22/06/2017 | 12:53

The $3 Billion Art Vault in Iran: Treasures from the Tehran Museum of Contemporary Art



Currently hanging at the Tehran Museum of Contemporary art is Jackson Pollock’s Mural on Indian Red Ground, a 180 x 240 cm masterpiece by the late abstract expressionist artist. Acquired in the 1970s by Her Majesty Farah Pahlavi, wife of the Shah of Iran, the 1950 painting is part of priceless collection of post-war works from the West amassed by the former Empress for the museum, which opened in 1977. Other works acquired in the same time include those by Willem de Kooning, Mark Rothko, René Magritte, Andy Warhol, Roy Lichtenstein, Pablo Picasso, Jasper Johns, Robert Rauschenberg, Max Ernst and Donald Judd, among many more.



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‘Mural on Red Indian Ground’ by Jackson Pollock. Courtesy Jackson Pollock Estate. 


The idea to build a museum focused on contemporary art was conceived in the 1970s when Pahlavi considered a space to house the works of Iran’s contemporary artists that would sit side by side with their Western counterparts. Using Iranian petrodollars at the height of the country’s oil boom, the Empress’s cousin, architect and initial director of TMoCA, Kamran Diba, designed the museum that sits next to Farah Park (now renamed to Laleh Park) and which, while takes inspiration from Persian architecture, resembles the Guggenheim in New York.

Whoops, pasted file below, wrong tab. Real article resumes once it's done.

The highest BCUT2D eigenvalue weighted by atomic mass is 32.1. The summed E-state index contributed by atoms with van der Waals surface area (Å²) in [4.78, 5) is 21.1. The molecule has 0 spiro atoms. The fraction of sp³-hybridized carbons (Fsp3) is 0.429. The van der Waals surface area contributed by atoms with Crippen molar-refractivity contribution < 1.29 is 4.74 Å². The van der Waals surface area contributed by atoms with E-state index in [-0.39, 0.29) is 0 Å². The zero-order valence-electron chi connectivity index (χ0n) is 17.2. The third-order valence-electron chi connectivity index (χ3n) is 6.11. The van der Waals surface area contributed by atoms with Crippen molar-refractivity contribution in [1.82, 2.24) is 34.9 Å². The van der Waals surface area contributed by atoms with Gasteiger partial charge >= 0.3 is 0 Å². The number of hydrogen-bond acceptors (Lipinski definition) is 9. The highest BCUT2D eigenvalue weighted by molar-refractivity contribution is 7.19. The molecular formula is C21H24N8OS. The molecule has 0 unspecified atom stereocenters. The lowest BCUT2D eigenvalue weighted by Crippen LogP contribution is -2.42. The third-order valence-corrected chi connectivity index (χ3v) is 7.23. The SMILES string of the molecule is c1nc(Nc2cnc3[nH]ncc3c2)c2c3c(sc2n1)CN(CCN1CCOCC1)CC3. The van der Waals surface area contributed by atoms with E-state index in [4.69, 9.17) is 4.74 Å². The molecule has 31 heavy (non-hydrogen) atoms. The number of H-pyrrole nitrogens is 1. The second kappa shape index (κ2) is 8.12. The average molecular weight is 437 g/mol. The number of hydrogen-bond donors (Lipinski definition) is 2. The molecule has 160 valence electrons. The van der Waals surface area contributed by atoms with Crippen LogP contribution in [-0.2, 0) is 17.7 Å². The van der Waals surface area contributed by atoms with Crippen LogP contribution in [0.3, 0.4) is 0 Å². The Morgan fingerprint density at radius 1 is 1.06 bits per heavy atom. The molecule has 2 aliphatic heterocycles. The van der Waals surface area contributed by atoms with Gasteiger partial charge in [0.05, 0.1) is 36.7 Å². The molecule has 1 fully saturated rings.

With input from Karim Pasha Bahadori, chief of staff of the cabinet, Diba’s expertise, curatorial contribution from Fereshteh Daftari, Donna Stein and David Galloway, as well as support from individuals including Iranian artist Parviz Tanavoli and New York dealer Tony Shafrazi, among others, the collection began to form. Largely considered the most important collection of Western art outside the West and reportedly worth $3 billion, TMoCA is also home to a reputed collection of works by some of Iran’s greats, including Bahman Mohasses, Monir Farmanfarmaian, Behjat Sadr, Leyly Matine-Daftari, Sohrab Sepheri, Ardeshir Mohasses, Aydin Agdashloo and Charles Hossein Zenderoudi. Pahlavi also made trips to Europe and the USA and met with artists such as Henry Moore, Salvatore Dalí, Marc Chagall, and Warhol, who created portraits of her, the Shah and the Shah’s twin sister, Princess Ashraf.